I found this to be such a bizarre question that it merits its own blog post.

To me, it seems obvious and self-evident that there’s no such thing as an intrinsic value to a piece of art. Artwork only has value to the extent that people value it. I can’t fathom what any other definition of artistic value would even mean.

There is, of course, no standard way to measure just how much an individual cares about a given work of art. But if there were, you could hypothetically add up how much each individual cares to get the precise total of what that artwork is worth.

If a lot of people care strongly about something, then that is a more valuable, and hence better, piece of art than something that a few people only vaguely care about.*

Note that there could be a piece of art that many people simply aren’t aware of, and would care about very strongly if they were exposed to it. Those are artworks that have the *potential* to be valuable. I would argue that the role of the critic is to steer people towards those works. (Or to steer them away from works that would be a waste of their limited time/attention/money, so they can instead focus on something they are more likely to enjoy.) But until a piece of art finds a broad audience, its value is limited to the people who have seen it and are thus able to value it.

When you are discussing “great” movies, you first have to define what you mean by “great.”  This is why I started my Movies We Still Care About series with an explanation of the definition I was using.

It would certainly be reasonable for someone to include obscure movies that people would love if only they knew about them in his definition of “great.”  (Even though I didn’t in my definition.)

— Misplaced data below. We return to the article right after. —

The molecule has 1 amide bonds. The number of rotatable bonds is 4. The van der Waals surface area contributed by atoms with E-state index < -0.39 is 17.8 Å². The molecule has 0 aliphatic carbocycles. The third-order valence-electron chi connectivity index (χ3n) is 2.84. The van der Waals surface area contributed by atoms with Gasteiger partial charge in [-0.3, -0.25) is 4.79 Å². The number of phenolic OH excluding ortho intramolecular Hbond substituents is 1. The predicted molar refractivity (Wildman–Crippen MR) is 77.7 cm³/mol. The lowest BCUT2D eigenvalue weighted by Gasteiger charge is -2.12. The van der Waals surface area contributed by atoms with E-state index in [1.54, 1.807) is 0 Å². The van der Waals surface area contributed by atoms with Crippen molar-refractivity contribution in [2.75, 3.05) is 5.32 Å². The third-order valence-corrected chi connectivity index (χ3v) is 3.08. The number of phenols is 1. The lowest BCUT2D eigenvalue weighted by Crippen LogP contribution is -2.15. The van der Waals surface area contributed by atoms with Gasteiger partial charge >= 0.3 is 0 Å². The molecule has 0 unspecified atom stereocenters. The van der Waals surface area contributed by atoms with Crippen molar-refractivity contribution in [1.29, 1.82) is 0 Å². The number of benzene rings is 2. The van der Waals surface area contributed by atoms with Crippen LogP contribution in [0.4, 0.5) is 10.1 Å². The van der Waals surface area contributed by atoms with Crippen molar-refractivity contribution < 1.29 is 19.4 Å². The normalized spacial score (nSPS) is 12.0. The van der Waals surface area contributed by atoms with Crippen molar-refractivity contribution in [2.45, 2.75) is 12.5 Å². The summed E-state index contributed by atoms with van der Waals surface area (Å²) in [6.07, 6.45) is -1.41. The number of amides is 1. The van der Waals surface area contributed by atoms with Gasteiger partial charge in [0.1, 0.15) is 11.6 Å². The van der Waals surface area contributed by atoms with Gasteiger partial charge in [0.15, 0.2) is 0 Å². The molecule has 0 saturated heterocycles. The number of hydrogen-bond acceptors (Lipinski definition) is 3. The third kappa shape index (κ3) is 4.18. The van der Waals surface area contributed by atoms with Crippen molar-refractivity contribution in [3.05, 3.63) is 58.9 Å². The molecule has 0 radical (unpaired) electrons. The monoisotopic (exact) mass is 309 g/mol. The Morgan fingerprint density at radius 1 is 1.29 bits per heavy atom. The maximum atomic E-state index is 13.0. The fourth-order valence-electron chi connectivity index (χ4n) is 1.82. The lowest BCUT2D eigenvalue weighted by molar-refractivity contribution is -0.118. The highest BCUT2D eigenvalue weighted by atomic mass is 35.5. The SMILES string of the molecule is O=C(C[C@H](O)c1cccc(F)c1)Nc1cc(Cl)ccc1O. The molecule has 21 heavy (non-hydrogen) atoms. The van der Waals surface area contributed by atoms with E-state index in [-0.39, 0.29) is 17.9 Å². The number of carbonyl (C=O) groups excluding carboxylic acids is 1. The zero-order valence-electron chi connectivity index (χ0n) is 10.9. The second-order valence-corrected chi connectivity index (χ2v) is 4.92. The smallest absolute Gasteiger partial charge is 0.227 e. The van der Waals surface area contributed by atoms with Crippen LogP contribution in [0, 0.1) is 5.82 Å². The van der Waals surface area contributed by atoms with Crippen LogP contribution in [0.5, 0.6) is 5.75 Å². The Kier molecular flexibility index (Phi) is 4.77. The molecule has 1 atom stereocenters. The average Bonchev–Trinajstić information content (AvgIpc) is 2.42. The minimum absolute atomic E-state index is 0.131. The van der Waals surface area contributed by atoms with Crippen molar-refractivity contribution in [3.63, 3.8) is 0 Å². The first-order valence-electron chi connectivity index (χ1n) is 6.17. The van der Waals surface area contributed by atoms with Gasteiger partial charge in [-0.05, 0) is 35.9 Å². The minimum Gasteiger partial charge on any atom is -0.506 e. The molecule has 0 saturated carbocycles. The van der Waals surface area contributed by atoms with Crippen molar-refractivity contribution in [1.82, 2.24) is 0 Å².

But there are quite a few pieces of art, and film in particular, which are beloved by critics but rejected by mainstream audiences even after the audience is aware of them. At that point, it becomes silly to call these “great” movies. Rather, they are niche movies that only appeal to a limited demographic, with that demographic being “snooty film snobs.”

There’s nothing inherently wrong with niche movies. They are enjoyed by the people who enjoy them. Snooty film snobs are still people, and while their opinions shouldn’t count more than the average person, they also shouldn’t count less.

But it’s silly to proclaim that there’s something wrong with the majority of people who fail to share that niche taste.

A movie is great because people think it’s great. No other definition makes sense.

As to how you go about making a movie that people will think is great, that’s a much more complicated and difficult question. So difficult that the best filmmakers in the world will still fail most of the time.

But when they succeed, it sure is something special.

* Things get more complicated when you try to compare something that a smaller amount of people care about strongly to something that a larger amount of people care about weakly. What’s the aggregate value of an episode of NCIS compared to an episode of Game of Thrones? Without a clear way to measure how much people care about something, there’s no meaningful way to compare the 6 million people that are highly engaged with Game of Thrones to the 17 million people who are for the most part less engaged with NCIS. (Those are the US numbers for the most recent episodes.) Of course if you’re a Game of Thrones fan like me, you think Game of Thrones is obviously better than NCIS.  But it’s not so obvious why your opinion should count more than the larger number of people who watch NCIS and not Game of Thrones.